A collection of glass plate negatives depicting life in Chattanooga during the late 19th century has received the Deep Zoom treatment.
Deep Zoom Chattanooga uses computer software to make high-resolution images interactive. This allows users to "zoom" into the photos without losing resolution. Glass plate negatives offer the highest resolution possible, making them great candidates for the Deep Zoom technology.
Currently, six photos have been given the Deep Zoom treatment, with "dozens more" expected in the coming weeks, according to the website. Click here to view the images using the Deep Zoom technology.
Picnooga organizers discovered more than 400 glass plate negatives as part of an online auction. They allowed the public to "adopt" the photographs for a fee, with each donor receiving a high-quality scan of a photo from the collection in return.
For the past few months, researchers have been slowly releasing the collection via Picnooga, Nooga.com and Deep Zoom Chattanooga.
Each of the photographs chosen for the Deep Zoom collection touches on a different aspect of Chattanooga life. The current batch depicts a spring festival at Oak and Douglas streets, two women posing at White Oak Cemetery, a powerful photo of a woman holding a large Bible, a 19th-century version of a man cave, and another photo taken atop Loveman's.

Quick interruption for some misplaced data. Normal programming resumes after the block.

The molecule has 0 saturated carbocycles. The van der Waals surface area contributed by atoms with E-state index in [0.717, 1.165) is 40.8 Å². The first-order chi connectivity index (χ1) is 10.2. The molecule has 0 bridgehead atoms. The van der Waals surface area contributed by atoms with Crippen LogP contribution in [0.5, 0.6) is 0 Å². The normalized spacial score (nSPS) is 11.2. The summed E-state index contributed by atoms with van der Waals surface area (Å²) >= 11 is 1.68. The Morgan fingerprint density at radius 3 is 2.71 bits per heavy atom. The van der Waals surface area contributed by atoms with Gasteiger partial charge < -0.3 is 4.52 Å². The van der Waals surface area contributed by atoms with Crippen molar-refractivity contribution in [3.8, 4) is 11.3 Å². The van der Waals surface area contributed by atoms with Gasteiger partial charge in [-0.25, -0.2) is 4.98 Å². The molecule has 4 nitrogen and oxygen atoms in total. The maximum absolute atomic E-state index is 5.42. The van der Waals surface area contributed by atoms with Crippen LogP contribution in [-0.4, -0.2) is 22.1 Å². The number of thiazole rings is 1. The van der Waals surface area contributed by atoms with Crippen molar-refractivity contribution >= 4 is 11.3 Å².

Sam Hall, creator of Deep Zoom Chattanooga, said that glass plate negatives made high-resolution photos available 100 years before there was a practical way to scan them to their fullest potential.
"Due to a fluke of timing and technology, they had higher-resolution capabilities than they could experience," he said. "Really, only now are we starting to move toward gigapixel. It's a once-in-a-lifetime opportunity for me to work on these. I've had a blast … It's been like looking at a time machine."
Hall said about 100 of the glass plate negatives will be given the Deep Zoom treatment.
"So many of them weren't that great," he said. "It's just like any other photographer, except it took a lot more effort to make a bad photo. An entire box we received was out of focus."
The photographer is thought to have been Charles Gustavus Walline, an employee at Chattanooga's D.B. Loveman's Department Store at the time the photos were taken between 1898 and 1900. He was in his mid-20s and was simply an amateur photographer exploring a new technology.
Hall said they are researching Walline's story, which Hall will eventually feature on the Deep Zoom website.